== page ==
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Infant Eye-Tracking May Hold Clues to Autism

baby sleeping, sleep patterns
(Image credit: <a href='http://www.shutterstock.com/pic.mhtml?id=85690306'>Baby photo</a> via Shutterstock)

How long infants spend looking at other people's eyes may be an early marker of autism, a new study suggests.

In the study, infants watched a video of a person acting like a caregiver, while the researchers tracked their eye movements.

Infants that later developed autism were found to show declines in how long they looked at the caregiver's eyes, starting around ages 2 months to 6 months.

By age 2, children with autism looked at caregiver's eyes about half as long as children without autism.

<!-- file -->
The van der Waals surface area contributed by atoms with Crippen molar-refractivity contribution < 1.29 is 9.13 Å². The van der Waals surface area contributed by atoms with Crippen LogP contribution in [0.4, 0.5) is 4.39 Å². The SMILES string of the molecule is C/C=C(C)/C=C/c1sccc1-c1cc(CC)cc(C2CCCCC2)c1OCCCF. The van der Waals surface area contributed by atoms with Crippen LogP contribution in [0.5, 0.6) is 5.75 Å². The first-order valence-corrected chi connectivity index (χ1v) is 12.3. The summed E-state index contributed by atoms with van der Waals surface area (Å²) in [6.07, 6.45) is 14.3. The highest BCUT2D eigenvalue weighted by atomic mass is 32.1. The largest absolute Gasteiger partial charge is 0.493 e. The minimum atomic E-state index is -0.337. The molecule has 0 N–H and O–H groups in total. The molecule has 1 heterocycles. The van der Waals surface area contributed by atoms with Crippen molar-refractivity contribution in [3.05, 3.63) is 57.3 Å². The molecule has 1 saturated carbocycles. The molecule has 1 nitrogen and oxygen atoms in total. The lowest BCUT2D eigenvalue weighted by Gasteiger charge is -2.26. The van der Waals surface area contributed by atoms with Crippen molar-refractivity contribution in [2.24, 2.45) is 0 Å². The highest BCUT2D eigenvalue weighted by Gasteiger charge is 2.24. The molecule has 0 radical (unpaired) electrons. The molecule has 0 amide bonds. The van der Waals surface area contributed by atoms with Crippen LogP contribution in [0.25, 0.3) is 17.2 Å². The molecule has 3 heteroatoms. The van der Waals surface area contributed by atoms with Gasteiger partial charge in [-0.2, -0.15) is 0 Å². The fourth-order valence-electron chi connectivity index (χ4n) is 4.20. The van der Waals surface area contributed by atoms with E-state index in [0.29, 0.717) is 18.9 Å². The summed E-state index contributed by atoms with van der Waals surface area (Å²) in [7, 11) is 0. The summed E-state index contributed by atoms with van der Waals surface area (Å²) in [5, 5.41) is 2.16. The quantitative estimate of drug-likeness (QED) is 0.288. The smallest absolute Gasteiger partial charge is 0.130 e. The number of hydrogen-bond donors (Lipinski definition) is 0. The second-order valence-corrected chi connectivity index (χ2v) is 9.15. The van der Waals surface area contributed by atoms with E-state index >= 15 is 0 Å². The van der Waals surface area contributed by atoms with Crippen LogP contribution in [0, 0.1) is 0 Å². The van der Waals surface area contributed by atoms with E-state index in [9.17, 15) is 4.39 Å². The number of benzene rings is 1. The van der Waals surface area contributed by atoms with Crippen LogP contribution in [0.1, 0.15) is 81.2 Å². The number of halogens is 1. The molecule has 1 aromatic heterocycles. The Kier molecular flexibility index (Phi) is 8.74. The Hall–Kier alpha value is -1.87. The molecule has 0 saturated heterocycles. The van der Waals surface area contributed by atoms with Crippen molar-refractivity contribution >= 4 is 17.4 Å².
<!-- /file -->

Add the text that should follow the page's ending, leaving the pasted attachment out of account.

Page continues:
The earlier doctors can identify autism, the more effective treatments are thought to be. Future studies may help researchers figure out how to preserve some of the eye-looking skills that babies with autism seem to have at birth, the researchers said.

Future treatment may be able to "build on that early eye-looking and help reduce some of the associated disabilities that often accompany autism," said study researcher Warren Jones, of Emory University.

Rachael Rettner
Rachael has been with Live Science since 2010. She has a masters degree in journalism from New York University's Science, Health and Environmental Reporting Program. She also holds a Bachelor of Science in molecular biology and a Master of Science in biology from the University of California, San Diego.